NEW YORK (AP) — Stocks sank in morning trading on Wall Street Monday, putting the benchmark S&P 500 on track for what the market considers a correction — a drop of 10% or more from its most recent high.

The S&P 500 fell 2.5% to 4,287.22 as of 10:15 a.m. Eastern, and is now down about 10.7% from the high it set on Jan. 4. A close of 4,316.90 or lower will put it into a correction.

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The declines in the market extend a recent run of losses that have left major indexes in a January slump. The Dow Jones Industrial Average fell 712 points, or 2.1%, to 33,544 and the Nasdaq fell 3%.

Investors have been growing increasingly worried about how aggressively the Federal Reserve, which holds a policy meeting this week, might act to cool rising inflation. Wall Street anticipates the first increase in interest rates as early as March, and investors have grown increasingly concerned the Fed will have to raise rates more quickly and more often than the central bank originally indicated.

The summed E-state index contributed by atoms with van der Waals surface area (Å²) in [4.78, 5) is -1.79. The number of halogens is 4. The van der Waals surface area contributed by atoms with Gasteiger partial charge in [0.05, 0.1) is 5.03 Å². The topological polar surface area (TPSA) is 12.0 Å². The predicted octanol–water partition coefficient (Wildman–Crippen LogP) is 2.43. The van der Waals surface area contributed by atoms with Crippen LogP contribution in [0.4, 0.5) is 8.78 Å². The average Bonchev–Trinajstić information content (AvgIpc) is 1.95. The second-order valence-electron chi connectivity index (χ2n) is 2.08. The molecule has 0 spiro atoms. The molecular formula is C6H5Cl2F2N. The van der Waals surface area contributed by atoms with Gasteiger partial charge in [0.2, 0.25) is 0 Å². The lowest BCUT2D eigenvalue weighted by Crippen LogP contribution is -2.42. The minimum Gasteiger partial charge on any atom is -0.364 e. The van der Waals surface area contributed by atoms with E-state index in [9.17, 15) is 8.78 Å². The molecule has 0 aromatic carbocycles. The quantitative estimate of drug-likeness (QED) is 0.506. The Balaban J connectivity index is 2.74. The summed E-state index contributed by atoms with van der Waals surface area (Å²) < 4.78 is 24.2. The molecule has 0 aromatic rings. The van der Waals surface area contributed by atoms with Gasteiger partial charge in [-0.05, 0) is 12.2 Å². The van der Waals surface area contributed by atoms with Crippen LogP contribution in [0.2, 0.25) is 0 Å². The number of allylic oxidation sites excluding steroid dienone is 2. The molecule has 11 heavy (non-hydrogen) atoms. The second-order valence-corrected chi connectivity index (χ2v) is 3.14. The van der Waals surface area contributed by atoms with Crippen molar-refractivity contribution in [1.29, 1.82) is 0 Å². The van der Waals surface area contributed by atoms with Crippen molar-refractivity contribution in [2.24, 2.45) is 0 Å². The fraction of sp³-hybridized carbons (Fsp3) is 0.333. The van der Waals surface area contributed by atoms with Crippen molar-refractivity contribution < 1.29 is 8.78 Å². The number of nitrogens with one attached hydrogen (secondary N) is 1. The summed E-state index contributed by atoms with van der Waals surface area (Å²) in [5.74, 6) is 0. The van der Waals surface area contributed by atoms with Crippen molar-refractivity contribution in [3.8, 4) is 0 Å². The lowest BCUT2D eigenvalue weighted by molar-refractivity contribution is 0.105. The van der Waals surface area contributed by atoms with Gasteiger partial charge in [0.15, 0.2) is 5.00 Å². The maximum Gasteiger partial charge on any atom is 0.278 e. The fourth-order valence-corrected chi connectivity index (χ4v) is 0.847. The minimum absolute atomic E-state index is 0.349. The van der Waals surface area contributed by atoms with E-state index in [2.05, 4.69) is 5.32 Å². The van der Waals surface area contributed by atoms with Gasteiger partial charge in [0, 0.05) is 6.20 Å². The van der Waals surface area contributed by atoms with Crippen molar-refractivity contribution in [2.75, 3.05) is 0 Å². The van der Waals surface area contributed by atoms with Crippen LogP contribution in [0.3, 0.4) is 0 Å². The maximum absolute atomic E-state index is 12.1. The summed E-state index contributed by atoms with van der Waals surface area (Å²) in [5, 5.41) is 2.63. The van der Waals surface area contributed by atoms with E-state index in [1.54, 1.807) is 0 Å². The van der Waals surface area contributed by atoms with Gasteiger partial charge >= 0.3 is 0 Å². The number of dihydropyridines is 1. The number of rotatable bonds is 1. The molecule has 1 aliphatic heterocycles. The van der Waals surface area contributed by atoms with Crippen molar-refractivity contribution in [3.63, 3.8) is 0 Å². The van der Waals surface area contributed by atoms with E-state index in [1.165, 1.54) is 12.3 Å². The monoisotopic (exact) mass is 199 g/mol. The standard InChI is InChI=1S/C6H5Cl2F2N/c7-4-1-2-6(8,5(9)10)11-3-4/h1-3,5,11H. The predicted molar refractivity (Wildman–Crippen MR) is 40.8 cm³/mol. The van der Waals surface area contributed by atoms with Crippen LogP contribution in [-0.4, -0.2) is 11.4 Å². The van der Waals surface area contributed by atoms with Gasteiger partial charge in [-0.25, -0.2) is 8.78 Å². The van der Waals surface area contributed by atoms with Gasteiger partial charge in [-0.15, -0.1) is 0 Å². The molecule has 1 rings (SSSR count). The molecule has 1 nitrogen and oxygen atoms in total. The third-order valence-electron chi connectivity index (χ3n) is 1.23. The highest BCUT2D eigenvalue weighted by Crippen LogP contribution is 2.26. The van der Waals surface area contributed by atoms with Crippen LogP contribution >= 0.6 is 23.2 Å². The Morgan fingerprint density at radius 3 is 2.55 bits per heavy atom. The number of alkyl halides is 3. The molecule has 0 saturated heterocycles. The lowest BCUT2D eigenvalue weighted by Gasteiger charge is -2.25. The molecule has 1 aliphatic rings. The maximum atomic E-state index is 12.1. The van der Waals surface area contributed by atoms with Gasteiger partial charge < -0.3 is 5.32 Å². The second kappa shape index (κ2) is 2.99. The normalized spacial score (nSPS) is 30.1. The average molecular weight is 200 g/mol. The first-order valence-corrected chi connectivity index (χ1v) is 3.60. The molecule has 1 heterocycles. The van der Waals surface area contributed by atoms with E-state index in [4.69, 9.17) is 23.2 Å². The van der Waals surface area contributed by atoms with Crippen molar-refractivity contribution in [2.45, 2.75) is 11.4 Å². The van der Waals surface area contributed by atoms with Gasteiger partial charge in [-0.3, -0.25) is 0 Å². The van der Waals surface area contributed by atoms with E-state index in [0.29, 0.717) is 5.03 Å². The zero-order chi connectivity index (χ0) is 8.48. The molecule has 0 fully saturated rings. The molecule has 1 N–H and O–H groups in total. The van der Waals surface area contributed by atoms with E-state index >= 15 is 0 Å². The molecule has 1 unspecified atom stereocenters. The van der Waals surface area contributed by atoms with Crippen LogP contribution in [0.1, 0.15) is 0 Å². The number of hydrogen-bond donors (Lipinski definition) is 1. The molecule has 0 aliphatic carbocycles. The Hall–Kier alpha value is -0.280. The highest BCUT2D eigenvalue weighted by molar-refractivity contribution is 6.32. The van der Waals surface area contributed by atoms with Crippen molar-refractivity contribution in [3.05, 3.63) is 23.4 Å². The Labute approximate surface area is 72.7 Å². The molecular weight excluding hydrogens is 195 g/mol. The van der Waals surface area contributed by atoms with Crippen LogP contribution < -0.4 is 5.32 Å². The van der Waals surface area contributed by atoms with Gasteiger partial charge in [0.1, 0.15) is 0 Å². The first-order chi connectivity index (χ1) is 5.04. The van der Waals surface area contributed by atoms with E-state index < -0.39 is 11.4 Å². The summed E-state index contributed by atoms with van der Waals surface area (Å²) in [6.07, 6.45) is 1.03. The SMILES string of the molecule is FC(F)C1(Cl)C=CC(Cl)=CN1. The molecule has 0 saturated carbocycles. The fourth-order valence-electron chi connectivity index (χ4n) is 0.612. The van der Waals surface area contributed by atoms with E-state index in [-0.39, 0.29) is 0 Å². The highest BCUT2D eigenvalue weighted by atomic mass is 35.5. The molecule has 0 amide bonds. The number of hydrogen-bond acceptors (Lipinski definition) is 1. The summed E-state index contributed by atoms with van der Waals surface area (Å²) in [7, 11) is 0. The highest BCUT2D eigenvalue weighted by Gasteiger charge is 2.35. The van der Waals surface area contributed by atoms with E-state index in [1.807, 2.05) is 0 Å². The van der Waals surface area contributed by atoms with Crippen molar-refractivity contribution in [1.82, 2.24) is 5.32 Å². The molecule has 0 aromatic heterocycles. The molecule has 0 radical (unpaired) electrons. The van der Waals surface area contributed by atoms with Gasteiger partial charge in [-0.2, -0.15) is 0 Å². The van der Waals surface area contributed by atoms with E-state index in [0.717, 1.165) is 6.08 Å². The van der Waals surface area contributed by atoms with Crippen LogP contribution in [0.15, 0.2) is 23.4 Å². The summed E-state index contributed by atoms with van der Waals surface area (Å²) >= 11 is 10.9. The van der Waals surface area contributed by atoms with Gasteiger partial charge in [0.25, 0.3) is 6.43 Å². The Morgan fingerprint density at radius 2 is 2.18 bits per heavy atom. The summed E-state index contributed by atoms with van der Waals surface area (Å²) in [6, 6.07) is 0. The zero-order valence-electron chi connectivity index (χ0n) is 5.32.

The Fed’s benchmark short-term interest rate is currently in a range of 0% to 0.25%. Investors now see a nearly 70% chance that the Fed will raise the rate by at least one percentage point by the end of the year, according to CME Group’s Fed Watch tool.

Federal Reserve policymakers will release their latest statement on Wednesday.

On Monday, the energy and raw materials sectors lead to the decline. Mining concern Freeport McMoRan slipped 4.6% and General Motors fell 4%.

Technology stocks were among the heaviest weights on the market as investors shift money away from pricier stocks in anticipation of rising interest rates. Higher rates make shares in high-flying tech companies and other expensive growth stocks relatively less attractive.

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Apple fell 1.7% and Microsoft shed 1.8%.